Natural language is primarily hard because it is messy. There are few rules.

And yet we can easily understand each other most of the time.

Human language is highly ambiguous … It is also ever changing and evolving. People are great at producing language and understanding language, and are capable of expressing, perceiving, and interpreting very elaborate and nuanced meanings. At the same time, while we humans are great users of language, we are also very poor at formally understanding and describing the rules that govern language.

— Page 1, Neural Network Methods in Natural Language Processing, 2017.

From Linguistics to Natural Language Processing

Linguistics

Linguistics is the scientific study of language, including its grammar, semantics, and phonetics.

Classical linguistics involved devising and evaluating rules of language. Great progress was made on formal methods for syntax and semantics, but for the most part, the interesting problems in natural language understanding resist clean mathematical formalisms.

Broadly, a linguist is anyone who studies language, but perhaps more colloquially, a self-defining linguist may be more focused on being out in the field.

Mathematics is the tool of science. Mathematicians working on natural language may refer to their study as mathematical linguistics, focusing exclusively on the use of discrete mathematical formalisms and theory for natural language (e.g. formal languages and automata theory).

Computational Linguistics

Computational linguistics is the modern study of linguistics using the tools of computer science. Yesterday’s linguistics may be today’s computational linguist as the use of computational tools and thinking has overtaken most fields of study.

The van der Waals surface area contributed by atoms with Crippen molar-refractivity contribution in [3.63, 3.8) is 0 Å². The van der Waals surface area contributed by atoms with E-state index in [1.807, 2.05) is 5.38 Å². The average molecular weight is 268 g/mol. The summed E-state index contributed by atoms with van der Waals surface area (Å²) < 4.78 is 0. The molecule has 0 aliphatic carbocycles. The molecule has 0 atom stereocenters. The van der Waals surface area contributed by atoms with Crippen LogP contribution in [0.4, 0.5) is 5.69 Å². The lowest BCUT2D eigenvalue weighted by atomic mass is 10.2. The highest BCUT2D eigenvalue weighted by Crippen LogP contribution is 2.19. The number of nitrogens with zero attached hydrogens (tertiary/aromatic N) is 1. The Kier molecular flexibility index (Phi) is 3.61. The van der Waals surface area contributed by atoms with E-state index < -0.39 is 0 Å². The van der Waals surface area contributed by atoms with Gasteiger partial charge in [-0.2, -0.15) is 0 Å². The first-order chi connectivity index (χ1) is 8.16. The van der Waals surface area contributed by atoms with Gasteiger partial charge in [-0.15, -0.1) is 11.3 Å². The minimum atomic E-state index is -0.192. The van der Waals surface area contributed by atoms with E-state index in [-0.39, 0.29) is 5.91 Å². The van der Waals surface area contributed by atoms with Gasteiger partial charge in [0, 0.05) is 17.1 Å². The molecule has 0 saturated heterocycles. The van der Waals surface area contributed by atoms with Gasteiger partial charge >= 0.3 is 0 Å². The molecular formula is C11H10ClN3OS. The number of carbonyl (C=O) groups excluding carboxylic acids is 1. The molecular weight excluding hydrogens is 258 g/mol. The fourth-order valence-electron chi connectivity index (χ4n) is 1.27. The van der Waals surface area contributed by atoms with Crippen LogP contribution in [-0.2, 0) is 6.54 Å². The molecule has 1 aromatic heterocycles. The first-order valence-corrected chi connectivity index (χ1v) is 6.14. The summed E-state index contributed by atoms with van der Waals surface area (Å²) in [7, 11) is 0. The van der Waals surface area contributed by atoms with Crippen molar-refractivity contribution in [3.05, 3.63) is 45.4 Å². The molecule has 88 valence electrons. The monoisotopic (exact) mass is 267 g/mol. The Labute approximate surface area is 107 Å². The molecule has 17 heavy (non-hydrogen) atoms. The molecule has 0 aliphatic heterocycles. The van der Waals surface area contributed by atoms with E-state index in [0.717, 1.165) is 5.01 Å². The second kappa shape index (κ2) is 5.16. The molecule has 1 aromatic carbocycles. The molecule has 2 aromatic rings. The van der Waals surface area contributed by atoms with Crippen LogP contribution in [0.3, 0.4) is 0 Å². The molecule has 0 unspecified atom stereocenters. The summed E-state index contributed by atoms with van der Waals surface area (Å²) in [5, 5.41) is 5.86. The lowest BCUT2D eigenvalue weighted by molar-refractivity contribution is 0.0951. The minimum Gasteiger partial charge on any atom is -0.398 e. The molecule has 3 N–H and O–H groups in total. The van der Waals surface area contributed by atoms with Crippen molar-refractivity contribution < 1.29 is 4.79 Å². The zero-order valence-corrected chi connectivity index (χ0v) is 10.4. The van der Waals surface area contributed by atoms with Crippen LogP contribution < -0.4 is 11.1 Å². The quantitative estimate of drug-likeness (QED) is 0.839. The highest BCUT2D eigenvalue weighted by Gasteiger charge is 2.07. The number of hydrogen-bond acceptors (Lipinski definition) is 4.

Computational linguistics is the study of computer systems for understanding and generating natural language. … One natural function for computational linguistics would be the testing of grammars proposed by theoretical linguists.

— Pages 4–5, Computational Linguistics: An Introduction, 1986.

Large data and fast computers mean that new and different things can be discovered from large datasets of text by writing and running software.

In the 1990s, statistical methods and statistical machine learning began to and eventually replaced the classical top-down rule-based approaches to language, primarily because of their better results, speed, and robustness. The statistical approach to studying natural language now dominates the field; it may define the field.

Data-Drive methods for natural language processing have now become so popular that they must be considered mainstream approaches to computational linguistics. … A strong contributing factor to this development is undoubtedly the increase amount of available electronically stored data to which these methods can be applied; another factor might be a certain disenchantment with approaches relying exclusively on hand-crafted rules, due to their observed brittleness.

— Page 358, The Oxford Handbook of Computational Linguistics, 2005.

The statistical approach to natural language is not limited to statistics per-se, but also to advanced inference methods like those used in applied machine learning.

… understanding natural language require large amounts of knowledge about morphology, syntax, semantics and pragmatics as well as general knowledge about the world. Acquiring and encoding all of this knowledge is one of the fundamental impediments to developing effective and robust language systems. Like the statistical methods … machine learning methods off the promise of automatic the acquisition of this knowledge from annotated or unannotated language corpora.

— Page 377, The Oxford Handbook of Computational Linguistics, 2005.